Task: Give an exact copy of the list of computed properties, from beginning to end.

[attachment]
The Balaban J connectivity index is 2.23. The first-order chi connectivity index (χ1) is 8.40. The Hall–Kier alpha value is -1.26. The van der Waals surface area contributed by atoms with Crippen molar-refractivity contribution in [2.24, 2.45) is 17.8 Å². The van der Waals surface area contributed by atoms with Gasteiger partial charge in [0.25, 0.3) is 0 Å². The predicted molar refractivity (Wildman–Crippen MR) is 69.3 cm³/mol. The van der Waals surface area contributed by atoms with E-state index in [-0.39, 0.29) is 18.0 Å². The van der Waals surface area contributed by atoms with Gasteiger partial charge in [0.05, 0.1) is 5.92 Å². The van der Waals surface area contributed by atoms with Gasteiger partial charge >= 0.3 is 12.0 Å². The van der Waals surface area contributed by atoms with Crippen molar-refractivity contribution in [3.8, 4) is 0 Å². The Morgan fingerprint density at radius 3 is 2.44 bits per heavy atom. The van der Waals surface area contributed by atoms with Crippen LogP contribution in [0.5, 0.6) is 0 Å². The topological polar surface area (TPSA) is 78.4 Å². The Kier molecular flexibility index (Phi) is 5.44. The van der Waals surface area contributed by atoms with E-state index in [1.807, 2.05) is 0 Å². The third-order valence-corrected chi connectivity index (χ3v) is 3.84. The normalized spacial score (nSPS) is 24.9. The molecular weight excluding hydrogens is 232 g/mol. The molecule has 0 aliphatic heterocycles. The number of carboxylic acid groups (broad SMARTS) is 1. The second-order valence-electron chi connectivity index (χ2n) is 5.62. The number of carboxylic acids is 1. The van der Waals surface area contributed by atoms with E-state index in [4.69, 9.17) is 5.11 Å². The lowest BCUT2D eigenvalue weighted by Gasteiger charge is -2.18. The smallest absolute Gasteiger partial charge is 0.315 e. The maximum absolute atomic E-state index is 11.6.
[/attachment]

The Balaban J connectivity index is 2.23. The first-order chi connectivity index (χ1) is 8.40. The Hall–Kier alpha value is -1.26. The van der Waals surface area contributed by atoms with Crippen molar-refractivity contribution in [2.24, 2.45) is 17.8 Å². The van der Waals surface area contributed by atoms with Gasteiger partial charge in [0.25, 0.3) is 0 Å². The predicted molar refractivity (Wildman–Crippen MR) is 69.3 cm³/mol. The van der Waals surface area contributed by atoms with E-state index in [-0.39, 0.29) is 18.0 Å². The van der Waals surface area contributed by atoms with Gasteiger partial charge in [0.05, 0.1) is 5.92 Å². The van der Waals surface area contributed by atoms with Gasteiger partial charge >= 0.3 is 12.0 Å². The van der Waals surface area contributed by atoms with Crippen molar-refractivity contribution in [3.8, 4) is 0 Å². The Morgan fingerprint density at radius 3 is 2.44 bits per heavy atom. The van der Waals surface area contributed by atoms with Crippen LogP contribution in [0.5, 0.6) is 0 Å². The topological polar surface area (TPSA) is 78.4 Å². The Kier molecular flexibility index (Phi) is 5.44. The van der Waals surface area contributed by atoms with E-state index in [1.807, 2.05) is 0 Å². The third-order valence-corrected chi connectivity index (χ3v) is 3.84. The normalized spacial score (nSPS) is 24.9. The molecular weight excluding hydrogens is 232 g/mol. The molecule has 0 aliphatic heterocycles. The number of carboxylic acid groups (broad SMARTS) is 1. The second-order valence-electron chi connectivity index (χ2n) is 5.62. The number of carboxylic acids is 1. The van der Waals surface area contributed by atoms with E-state index in [4.69, 9.17) is 5.11 Å². The lowest BCUT2D eigenvalue weighted by Gasteiger charge is -2.18. The smallest absolute Gasteiger partial charge is 0.315 e. The maximum absolute atomic E-state index is 11.6.